My daughter Patty and I spent a delightful couple of days in White Sulphur
Springs and Lewisburg, West Virginia. We were there for a signing event
with Kitten’s Korner Gift Shoppe and to attend the debut of Thursday’s
Child, a play written about my life and my work on behalf of learning
The play, which was performed in the Greenbrier Valley Theatre in Lewisburg,
was written by Greg Johnson and takes place in a fictional middle school
where I spend a Thursday with three problem students, “Thursday’s
children.” In the play I tell the students stories of my life
and explain that I, too, was a “Thursday’s child,”
but I worked hard to rise above my learning differences to become a
successful artist. The title Thursday’s Child was inspired
by the Mother Goose nursery rhyme “Monday’s child is fair
of face…” We Thursday’s children may have “far
to go,” but the journey is worth it in the long run.
The debut of Pat’s print Thursday’s
Child coincided with the premier of the play by the same name
and is dedicated to all “Thursday’s children.”
I had read Greg Johnson’s play, but what a wonderful
experience it was for me to see it brought to life. The actress who
played the part of me was Becca McCoy, and she even died her hair and
included a slight New York accent. The Principal’s part was played
by Betsy Conte, and she really made the character fun and exciting.
The play was directed by Cathey Sawyer, who brought out the best in
Pat loved the play and was delighted to meet the cast. Pictured,
L. to R.: April the Goth, played by Ryan Roddy; Morgan, played by Mary
Spearen; Pat; Thursday’s Child Pat, played by Becca McCoy;
Chappy, played by Ben Isabel; the Principal Mrs. Tarbell, played by
Betsy Conte; and playwright Greg Johnson.
The play was a great enjoyment for adults and young people
alike. My grandson Picco and granddaughter Chiara came to Friday night’s
performance. Chiara’s mouth was open in amazement the entire time,
and I think Picco fell in love with April the Goth. There wasn’t
a sound in the audience the whole time, other than laughter.
We are hoping with all our hearts that this play can be taken to other
theatres so lots of people can see it. Greg Johnson is in the process
of looking into funding to take the play on the road, with the thought
that children could be bussed by their schools to see it. In fact, I
wish it could be made into a film so everyone can see it and understand
about children with learning differences and how important it is to
help them succeed and bring out their talents. This play is very important
to me, not because it is about me, but because of its message. If anyone
would like to help fund future performances of Thursday’s
Child, please contact the P.
Buckley Moss Society at 540-943-5678.
It is always a joy to spend time with my friends at Kitten’s Korner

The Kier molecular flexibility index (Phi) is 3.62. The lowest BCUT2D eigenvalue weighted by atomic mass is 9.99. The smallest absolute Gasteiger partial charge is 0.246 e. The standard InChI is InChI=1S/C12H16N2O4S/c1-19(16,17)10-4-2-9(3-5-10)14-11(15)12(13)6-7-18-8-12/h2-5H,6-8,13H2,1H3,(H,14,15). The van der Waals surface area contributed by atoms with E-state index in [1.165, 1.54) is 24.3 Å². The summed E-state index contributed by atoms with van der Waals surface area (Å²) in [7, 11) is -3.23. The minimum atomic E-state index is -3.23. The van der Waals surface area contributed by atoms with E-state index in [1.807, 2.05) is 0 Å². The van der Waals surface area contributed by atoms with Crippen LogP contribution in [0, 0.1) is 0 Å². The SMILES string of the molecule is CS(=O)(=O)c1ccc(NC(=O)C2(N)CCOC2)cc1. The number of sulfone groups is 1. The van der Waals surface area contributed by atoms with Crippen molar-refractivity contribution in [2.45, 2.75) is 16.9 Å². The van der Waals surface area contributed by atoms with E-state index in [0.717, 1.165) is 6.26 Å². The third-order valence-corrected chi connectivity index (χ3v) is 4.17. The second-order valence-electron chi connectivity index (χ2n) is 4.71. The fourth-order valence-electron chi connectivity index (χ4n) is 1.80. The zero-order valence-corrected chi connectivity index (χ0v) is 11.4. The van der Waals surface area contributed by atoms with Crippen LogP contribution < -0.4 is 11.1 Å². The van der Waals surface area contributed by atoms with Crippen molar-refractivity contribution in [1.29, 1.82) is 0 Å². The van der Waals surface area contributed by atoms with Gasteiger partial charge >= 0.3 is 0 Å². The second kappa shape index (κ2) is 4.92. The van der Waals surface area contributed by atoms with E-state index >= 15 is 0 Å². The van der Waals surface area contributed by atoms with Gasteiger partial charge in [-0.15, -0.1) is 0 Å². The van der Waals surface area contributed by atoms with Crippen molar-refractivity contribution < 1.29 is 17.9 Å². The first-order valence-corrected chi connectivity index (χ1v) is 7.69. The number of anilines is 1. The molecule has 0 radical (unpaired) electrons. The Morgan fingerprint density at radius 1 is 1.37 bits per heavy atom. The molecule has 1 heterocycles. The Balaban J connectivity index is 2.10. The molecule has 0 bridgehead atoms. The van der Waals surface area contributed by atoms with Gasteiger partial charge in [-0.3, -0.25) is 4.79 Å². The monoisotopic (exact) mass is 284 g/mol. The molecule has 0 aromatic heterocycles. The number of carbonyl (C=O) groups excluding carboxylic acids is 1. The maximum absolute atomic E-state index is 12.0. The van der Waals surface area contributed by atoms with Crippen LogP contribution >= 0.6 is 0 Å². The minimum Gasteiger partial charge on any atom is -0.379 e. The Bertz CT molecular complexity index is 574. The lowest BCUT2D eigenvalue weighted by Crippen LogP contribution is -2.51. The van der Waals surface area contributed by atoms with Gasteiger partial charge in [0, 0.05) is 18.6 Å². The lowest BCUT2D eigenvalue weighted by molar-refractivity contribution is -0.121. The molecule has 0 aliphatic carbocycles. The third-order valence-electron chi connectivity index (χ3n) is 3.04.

in White Sulphur Springs. I want to give Kitten and Ruth a special thanks
for supporting the play and for representing my art at the Theatre.
Patty and I returned to Mathews Saturday to get ready for our Dealers’
Meeting this weekend in Waynesboro. After the Dealers’ Meeting
ends Sunday, I’ll fly down to St. Petersburg, Florida, for two
weeks of painting time. Boy, do I have a lot to get done! I’m
looking forward to showing you the finished paintings. I’ll return
from Florida just in time to go to Seattle, Washington, for The Puyallup
Fair. I’ll be there September 7-9 to display and sign my work.
It’s been a long time since I’ve been in Washington State,
and I’m looking forward to my visit.
Pat has done three paintings that will be released as print editions
in Seattle, Washington, during The Puyallup Fair. Denny Hall (top),
Husky Stadium (middle), and Mt. Rainier (bottom).
’Til next week…
Forever an Angel
Forever an Angel will be released August 23rd
in an edition of 2,500 prints. Pat was first inspired to paint this
subject immediately after the tragedy at Virginia Tech in April. You
might remember seeing it in its original state, bearing the Tech "VT"
emblem in the heart, in the email newsletter Pat wrote at that time.
For very understandable reasons, Virginia Tech has not authorized the
use of their VT emblem on for-profit products, even if some of the proceeds
raised from their sale are donated to one of the Virginia Tech funds.
Pat agreed not to release the piece for sale. However, the interest
in the subject and the demand for a print has not diminished. Pat has
therefore re-painted the piece without the VT image. At the request
of the University, we are not selling it as a memorial to the victims
of the Virginia Tech tragedy. However, from the sale of each print we
will donate $6 to the existing P. Buckley Moss Scholarship fund at Virginia
Tech, $3 from P. Buckley Moss Galleries, Ltd. and $3 from Moss dealers.
The print will retail for $60.